The best example of a criticism based on exaggeration is a claim that the bill would forbid anti-Israel activists from even expressing “support” for boycotts. There is nothing in the bill to sustain such a criticism. The old law already forbids “support” for foreign state boycotts of Israel, and the many regulations enacted pursuant to the law already define “support” to be limited to “certain specified actions” that go well beyond merely “speech” support. See 15 C.F.R. § 760.1(e)(1). Those actions, enumerated in detail in 15 C.F.R. § 760.2, allow for none of the free-speech-scare scenarios conjured by the ACLU. The new bill does not change or alter the meaning of “support.” It simply clarifies the list of foreign boycotts covered by the law.
The current law’s ban on “support” of the Arab League boycott has never been used to punish opponents of Israel simply for expression. The expansion of the list of covered boycotts in the new bill would not make it any easier to go after “boycott activists.” Anti-Israel divestment campaigns unlinked to foreign boycotts clearly “support” the Arab League boycott in the sense of promoting the same views and seeking the same goals. But they have never fallen within the scope of the existing prohibition, and they would not under the new bill.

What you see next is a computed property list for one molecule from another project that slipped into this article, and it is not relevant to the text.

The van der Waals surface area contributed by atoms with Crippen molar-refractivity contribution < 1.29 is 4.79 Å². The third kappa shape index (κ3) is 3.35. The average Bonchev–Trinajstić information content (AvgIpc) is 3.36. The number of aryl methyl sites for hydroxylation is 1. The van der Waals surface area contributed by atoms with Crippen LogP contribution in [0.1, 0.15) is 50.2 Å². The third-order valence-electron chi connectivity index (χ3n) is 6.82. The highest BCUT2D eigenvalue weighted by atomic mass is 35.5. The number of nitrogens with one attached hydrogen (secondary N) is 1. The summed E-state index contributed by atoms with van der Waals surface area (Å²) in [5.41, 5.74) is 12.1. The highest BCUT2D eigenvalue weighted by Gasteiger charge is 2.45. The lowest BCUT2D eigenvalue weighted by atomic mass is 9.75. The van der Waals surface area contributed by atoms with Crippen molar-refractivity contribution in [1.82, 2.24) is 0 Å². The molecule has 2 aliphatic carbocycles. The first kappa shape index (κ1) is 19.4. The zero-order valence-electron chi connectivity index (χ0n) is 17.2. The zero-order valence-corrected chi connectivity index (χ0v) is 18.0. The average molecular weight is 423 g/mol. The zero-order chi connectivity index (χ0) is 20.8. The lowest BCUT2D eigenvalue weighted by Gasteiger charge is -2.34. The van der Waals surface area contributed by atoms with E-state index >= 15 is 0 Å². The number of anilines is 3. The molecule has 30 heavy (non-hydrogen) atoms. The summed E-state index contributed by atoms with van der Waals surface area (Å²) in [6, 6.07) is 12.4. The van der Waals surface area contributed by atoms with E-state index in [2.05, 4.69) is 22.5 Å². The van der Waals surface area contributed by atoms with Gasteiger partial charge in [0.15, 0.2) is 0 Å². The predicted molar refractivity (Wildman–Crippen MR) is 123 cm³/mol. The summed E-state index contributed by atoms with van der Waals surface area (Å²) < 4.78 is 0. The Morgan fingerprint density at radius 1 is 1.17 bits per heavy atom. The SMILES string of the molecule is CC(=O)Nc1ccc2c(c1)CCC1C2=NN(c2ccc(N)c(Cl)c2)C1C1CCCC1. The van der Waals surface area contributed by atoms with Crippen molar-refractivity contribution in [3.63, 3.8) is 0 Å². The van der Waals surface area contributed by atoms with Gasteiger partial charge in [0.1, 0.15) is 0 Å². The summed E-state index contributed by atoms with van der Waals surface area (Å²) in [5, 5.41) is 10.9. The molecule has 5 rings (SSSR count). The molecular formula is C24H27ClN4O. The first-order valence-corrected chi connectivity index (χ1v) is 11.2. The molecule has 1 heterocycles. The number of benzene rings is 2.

It is easy to invent absurdly broad readings of statutes that would make them unconstitutional. The real question is if the statute would ever be applied and interpreted in that way. With the current bill, one need not wonder how it would be enforced: There are decades of administrative regulations and enforcement policies under the existing law that would apply to the new one. These all confine the prohibition to commercial conduct.
Such updating of the 1977 anti-boycott measures could not be more timely. Several United Nations agencies have initiated secondary boycotts of Israel — that is, boycotting non-Israeli companies because of their connection to the Jewish state. In support of such secondary boycotts, the U.N. Human Rights Council is preparing a blacklist of Israeli-linked companies (using such a broad definition of “supporting settlements” that the blacklist could sweep in any Israeli-linked firm).